Samples of sediment taken from the ocean floor of the North Atlantic Ocean have given researchers an unprecedented insight into the reasons why Europe's climate has changed over the past 3000 years.
From the warmer climates of Roman times when vineyards flourished in England and Wales to the colder conditions that led to crop failure, famine and pandemics in early medieval times, Europe's climate has varied over the past three millennia.
Excess carbon dioxide, emitted by burning fossil fuels like coal and petroleum, is one of the most important factors in driving global warming. While the world is focused on controlling global warming by limiting these emissions, less attention has been paid to the capacity of vegetation and soils to take up and store carbon.
The noise levels commuters are exposed to while using public transport or while biking, could induce hearing loss if experienced repeatedly and over long periods of time, according to a study published in the open access Journal of Otolaryngology - Head & Neck Surgery. Efforts to control noise should focus on materials and equipment that provide a quieter environment, researchers at the University of Toronto suggest. Hearing protection while using public transport should also be promoted.
Although sutures and staples have been used for decades to close wounds or surgical incisions, both have their drawbacks: suturing can be time-consuming and can lead to extended and costly procedures, while staples are limited to use during open procedures and can cause tissue damage upon insertion, which can lead to infection. Additionally, neither offer a waterproof seal and are much stiffer than tissue, which can cause damage over time.
Trade of wild birds has dropped about 90% globally since the EU banned bird imports in 2005. A study published today in the recognized scientific journal Science Advances demonstrates how the EU's ban decreased the number of birds traded annually from about 1.3 million to 130.000. International trade of wild birds is a root cause of exotic birds spreading worldwide. The study was led by scientists from the Center for Macroecology, Evolution and Climate, University of Copenhagen and CIBIO-InBIO Research Centre in Biodiversity and Genetic Resources, University of Porto.
Aerial drone footage of bowhead whales in Canada's Arctic has revealed that the large mammals molt and use rocks to rub off dead skin.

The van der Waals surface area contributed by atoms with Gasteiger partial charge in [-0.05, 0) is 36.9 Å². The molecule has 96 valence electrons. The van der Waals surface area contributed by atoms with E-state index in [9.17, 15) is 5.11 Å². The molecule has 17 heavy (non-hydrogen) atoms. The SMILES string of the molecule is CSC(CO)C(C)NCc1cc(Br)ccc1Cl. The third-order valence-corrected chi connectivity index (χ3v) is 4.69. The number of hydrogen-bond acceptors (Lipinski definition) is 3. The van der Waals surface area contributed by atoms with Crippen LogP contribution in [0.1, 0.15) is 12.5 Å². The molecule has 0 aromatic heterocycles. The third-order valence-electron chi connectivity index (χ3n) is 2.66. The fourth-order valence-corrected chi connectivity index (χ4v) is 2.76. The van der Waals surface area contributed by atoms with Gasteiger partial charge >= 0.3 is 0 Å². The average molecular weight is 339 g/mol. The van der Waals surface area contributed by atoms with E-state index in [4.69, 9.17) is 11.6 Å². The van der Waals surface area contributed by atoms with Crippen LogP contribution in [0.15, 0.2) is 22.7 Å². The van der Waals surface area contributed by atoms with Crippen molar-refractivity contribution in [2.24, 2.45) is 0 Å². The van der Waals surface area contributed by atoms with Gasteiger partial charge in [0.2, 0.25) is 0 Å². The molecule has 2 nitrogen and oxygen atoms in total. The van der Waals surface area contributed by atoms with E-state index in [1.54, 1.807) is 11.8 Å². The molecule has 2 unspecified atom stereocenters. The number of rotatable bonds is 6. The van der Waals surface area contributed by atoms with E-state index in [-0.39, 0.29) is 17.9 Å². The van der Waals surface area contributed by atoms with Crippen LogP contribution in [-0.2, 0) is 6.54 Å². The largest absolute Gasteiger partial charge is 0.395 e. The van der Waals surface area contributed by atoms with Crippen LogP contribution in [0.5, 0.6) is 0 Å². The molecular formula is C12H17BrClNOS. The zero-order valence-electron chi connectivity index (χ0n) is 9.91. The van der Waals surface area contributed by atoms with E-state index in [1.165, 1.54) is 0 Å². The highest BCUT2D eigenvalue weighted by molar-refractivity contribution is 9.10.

The footage provides one answer to the mystery of why whales return to Cumberland Sound, Nunavut, every summer, and helps explain some unusual behavior that has been noted historically by Inuit and commercial whalers living and working in the area.
Berry curvature may not be the most well-known scientific concept, but to many physicists, its direct measurement is something akin to a holy grail.
A powerful unifying principle in several branches of classical and quantum physics, Berry curvature is a strange and elusive quantum mechanical property of solids. It governs the dynamics of the motion of charges in semiconductors yet itself cannot be directly measured.
If it could be, the resulting calculation could lead to new materials for quantum computing.
Using a newly developed technique, researchers from Japan, Germany and the U.S. have identified a key step in production of hydrogen gas by a bacterial enzyme. Understanding these reactions could be important in developing a clean-fuel economy powered by hydrogen.
The team studied hydrogenases - enzymes that catalyze production of hydrogen from two widely distributed organisms: Chlamydomonas reinhardtii, a single-cell algae and Desulfovibrio desulfuricans, a bacterium.
In both cases, their hydrogenase enzymes have an active site with two iron atoms.
A Japanese research group has revealed that elderly people with mild cognitive impairment (MCI) have a particularly weakened ability to memorize human faces in the short term when compared to healthy elderly people. MCI patients also had a different gaze behavior when trying to memorize a face. This research may lead to the early detection of dementia.
A major study looking at changes in where UK birds have been found over the past 40 years has validated the latest climate change models being used to forecast impacts on birds and other animals.
Led by the University of Adelaide, in collaboration with an international team of researchers, the scientists compared forecasts from ecological models with observed changes to the bird populations - and found the latest models were working well.